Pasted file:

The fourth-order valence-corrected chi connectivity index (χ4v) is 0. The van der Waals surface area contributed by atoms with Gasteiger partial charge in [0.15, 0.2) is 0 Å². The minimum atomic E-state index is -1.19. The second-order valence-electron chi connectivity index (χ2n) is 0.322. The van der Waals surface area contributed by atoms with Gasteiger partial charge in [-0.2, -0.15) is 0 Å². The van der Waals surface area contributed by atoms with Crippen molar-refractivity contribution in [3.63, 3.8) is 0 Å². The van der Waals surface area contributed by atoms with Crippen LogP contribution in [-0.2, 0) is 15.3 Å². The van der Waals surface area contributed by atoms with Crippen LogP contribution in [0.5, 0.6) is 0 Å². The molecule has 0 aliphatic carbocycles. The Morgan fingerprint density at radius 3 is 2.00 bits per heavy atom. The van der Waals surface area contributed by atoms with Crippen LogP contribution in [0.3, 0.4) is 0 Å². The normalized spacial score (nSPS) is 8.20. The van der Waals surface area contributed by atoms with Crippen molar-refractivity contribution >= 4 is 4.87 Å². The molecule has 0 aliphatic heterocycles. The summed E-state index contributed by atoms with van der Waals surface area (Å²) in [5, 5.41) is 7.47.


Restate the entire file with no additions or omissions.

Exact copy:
The fourth-order valence-corrected chi connectivity index (χ4v) is 0. The van der Waals surface area contributed by atoms with Gasteiger partial charge in [0.15, 0.2) is 0 Å². The minimum atomic E-state index is -1.19. The second-order valence-electron chi connectivity index (χ2n) is 0.322. The van der Waals surface area contributed by atoms with Gasteiger partial charge in [-0.2, -0.15) is 0 Å². The van der Waals surface area contributed by atoms with Crippen molar-refractivity contribution in [3.63, 3.8) is 0 Å². The van der Waals surface area contributed by atoms with Crippen LogP contribution in [-0.2, 0) is 15.3 Å². The van der Waals surface area contributed by atoms with Crippen LogP contribution in [0.5, 0.6) is 0 Å². The molecule has 0 aliphatic carbocycles. The Morgan fingerprint density at radius 3 is 2.00 bits per heavy atom. The van der Waals surface area contributed by atoms with Crippen LogP contribution in [0.3, 0.4) is 0 Å². The normalized spacial score (nSPS) is 8.20. The van der Waals surface area contributed by atoms with Crippen molar-refractivity contribution >= 4 is 4.87 Å². The molecule has 0 aliphatic heterocycles. The summed E-state index contributed by atoms with van der Waals surface area (Å²) in [5, 5.41) is 7.47.